Lap 21, 22, 23 all done and we actually started to feel better after that 20th lap, as it cooled down we got a second, third, fourth and fifth wind! And at around lap 23 we finally were able to get in some solid food. Jodie bought us pizza!! This definitely uplifted our mood and our next lap felt the best for a while. However it wasn’t long before we started feeling it again, Zack more so than me and as the sun went down for the second time and our head torches came back out our moods seriously dropped. I had already told myself I wasn’t going to be able to make it through the second night, a self fulfilling prophecy, I texted this to my parents and they thought it best they come up to drive me home. This really sealed the deal for me, I felt horrible of the idea of making my parents stay up all night, waiting for me to pull out because I told them I wasn’t going to make it through the night. To top things off my quad pain came surging back, I was at my wits end with my stomach issues which still hadn’t gone away (I was going to the toilet every second-third lap the whole event!) and Kay was still looking so solid. Deep down I knew I was on my way out and saw I had no chance to be the last man standing, I psyched myself out. Zack and I also stopped running together at around 8pm/lap 26 because Zack was slowing down, I tried cheering him on but he was physically at his end, he had pushed to legendary levels but after lap 26 I could see he was really struggling, and it looked like I’d be by myself for the rest of the event. I felt bad for not running with him, we’d run over 100 milers/24 hours together, we were a team, it was supposed to be just me and him left and I felt like I was ditching him when he needed me the most! But we told each other that when the time came and our paces differed we’d separate, so thats what I did, I still felt really bad though especially because Jodie and his family had been supporting me throughout the whole event! Lap 28 was when it ended for Zack, he completed the first loop of the lap but he had nothing left and pulled the pin, Zack was done 😦 He was the better runner, I was supposed to be out before him. Anyway I finished lap 28 with 3 others, there was 4 of us left. They all seemed so strong and calm, I quickly felt I had no business competing against these guys. I weighed my options, my quads f**ked but I can still run on it, I feel like s**t as I hadn’t slept for 40+ hours and had been having stomach problems for the whole event, my parents had just arrived and were now waiting, I had 3x 100km ultramarathons coming up in the next month and had convinced myself I had no chance of winning. I asked myself what the point was, I’d forgotten my purpose and couldn’t think of a reason to keep pushing my mind and body. Alright I told myself I’ll get to 201km/30 laps and pull the pin, I’d be happy with 200kms. So thats what I did, I dragged myself through the next 3 laps. I had good chats to all 3 of the remaining competitors, all were great people! Kay and Ross were so experienced and wise, I was just soaking in and listening to every word they said, trying to learn from their experiences. Ross had placed and competed in some of Australia’s hardest ultramarathons including Down Under 135, Oscars Hut 2 Hut and GSER 100 whilst I’ve already stated the amazing achievements Kay’s achieved. The chats didn’t help my exhaustion though, I was reduced to a shuffle and was having to keep my bad quad nearly completely tensed and straight at this point, I was also starting to struggle to run straight due to being tired. But I completed lap 29 done and then lastly lap 30. I’d run 201km, I was done, I crossed the line with 10 minutes left and called it a day/night. I’d run 201km and was happy with that, I saw no more point in pushing myself, I actually convinced myself I was doing the mature things to prevent serious injuries with all my events coming up. I took off my bib and thanked Brett for holding a great event, he’d done an amazing job. I then went out to the last 3 remaining competitors, thanking, congratulating and wishing them all the best for the rest of the event, I really was satisfied and appreciative of what had just happened. Then dad and I starting packing up and we hit the road, driving home I nodded on and off, waking up to the pain in my hips, feet and knees, the constant ache was debilitating, I felt like utter s**t but was home an hour later and went straight to bed, still in my disgusting clothes and sweat and salt covered body. What an epic 30 hours!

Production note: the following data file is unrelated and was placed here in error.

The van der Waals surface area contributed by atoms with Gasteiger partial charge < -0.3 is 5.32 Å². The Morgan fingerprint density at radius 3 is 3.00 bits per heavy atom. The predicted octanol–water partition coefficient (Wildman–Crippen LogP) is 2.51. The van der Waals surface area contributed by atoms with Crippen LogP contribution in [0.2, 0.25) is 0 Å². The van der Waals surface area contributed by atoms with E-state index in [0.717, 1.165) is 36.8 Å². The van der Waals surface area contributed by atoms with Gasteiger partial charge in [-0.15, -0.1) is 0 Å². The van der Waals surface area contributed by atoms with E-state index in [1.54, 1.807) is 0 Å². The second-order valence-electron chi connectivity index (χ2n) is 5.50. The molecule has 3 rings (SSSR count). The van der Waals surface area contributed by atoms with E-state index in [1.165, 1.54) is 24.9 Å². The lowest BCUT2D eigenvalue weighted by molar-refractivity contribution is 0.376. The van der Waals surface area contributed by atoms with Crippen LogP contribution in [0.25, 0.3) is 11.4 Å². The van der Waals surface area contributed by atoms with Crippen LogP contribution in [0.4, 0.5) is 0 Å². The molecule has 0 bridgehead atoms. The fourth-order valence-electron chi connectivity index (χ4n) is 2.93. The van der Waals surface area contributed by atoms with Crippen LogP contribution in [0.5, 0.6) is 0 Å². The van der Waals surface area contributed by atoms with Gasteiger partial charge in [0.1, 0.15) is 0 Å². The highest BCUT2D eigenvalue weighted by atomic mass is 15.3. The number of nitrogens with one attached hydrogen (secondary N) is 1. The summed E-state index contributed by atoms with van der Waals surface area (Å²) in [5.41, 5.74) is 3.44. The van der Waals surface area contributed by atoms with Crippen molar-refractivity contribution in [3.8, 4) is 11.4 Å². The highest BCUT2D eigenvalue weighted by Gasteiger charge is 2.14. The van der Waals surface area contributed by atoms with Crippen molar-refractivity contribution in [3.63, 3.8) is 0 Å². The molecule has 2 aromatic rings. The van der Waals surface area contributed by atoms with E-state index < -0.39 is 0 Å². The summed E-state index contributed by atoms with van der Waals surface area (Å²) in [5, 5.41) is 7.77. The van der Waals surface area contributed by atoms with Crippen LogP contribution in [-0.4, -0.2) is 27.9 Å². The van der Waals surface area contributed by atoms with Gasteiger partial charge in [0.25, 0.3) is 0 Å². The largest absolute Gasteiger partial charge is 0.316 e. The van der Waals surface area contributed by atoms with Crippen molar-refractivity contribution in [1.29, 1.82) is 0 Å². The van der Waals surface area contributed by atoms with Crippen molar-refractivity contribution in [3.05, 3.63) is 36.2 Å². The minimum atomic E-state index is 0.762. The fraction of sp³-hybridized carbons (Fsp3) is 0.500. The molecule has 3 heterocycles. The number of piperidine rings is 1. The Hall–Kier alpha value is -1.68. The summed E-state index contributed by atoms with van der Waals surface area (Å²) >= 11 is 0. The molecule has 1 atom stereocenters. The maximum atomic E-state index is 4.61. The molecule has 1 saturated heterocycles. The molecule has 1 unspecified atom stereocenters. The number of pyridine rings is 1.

I’m writing this 4 days later and let me tell you I’m no longer satisfied with my result, I had much more to give but as you can probably tell with this race report, I psyched myself out. I also didn’t prepare myself mentally for the event to go that long, I arrogantly thought I’d be the last man standing after 100 miles maximum, or at worst Zack and I. I’m happy with reaching 200km but was disappointed in myself for breaking, its an awesome learning experience. I leant a lot about myself and the kind of mindset required for these backyard ultra events. I’m looking forward to another opportunity to take on this format, to redeem myself. I truly believe this format suits me, I just need to go in with my eyes on nothing but the prize, no distance goal, no concern about others, no concern for other races, just to be the last man standing.
Once again thank you so, so much to all volunteers for setting up all the marquees, for cooking us hot food at 1am in the morning, for always smiling and offering to help us runners! Thank you to race director Brett Saxon and Trails+, once again you’ve created an amazing event with an awesome atmosphere, I’ll be back for 2022. Thank you to Jodie, Mel, Cam, Zacks whole support crew and family and my own family, running is said to be a solo effort but I question that after races like these. Lastly thank you to all fellow competitors, you were all awesome and I loved the few conversations I got to have with many of you! And of course thank you Zack, your a bloody legend and I still can’t believe we ran over 100 miles side by side, even though we weren’t the last ones standing I’m impressed with how long we were able to run together! Thanks for the conversations, the laughs and of course the donut and ice coffee!!
Congratulations to Kay Bretz for being the last man standing with 36 laps/241kms and congratulations too Ross Mcphee with the assist running 35 laps/234kms. You were both legends to talk too and I appreciate the knowledge you bestowed upon me during our conversations on that second night. You both urned the assist and the win.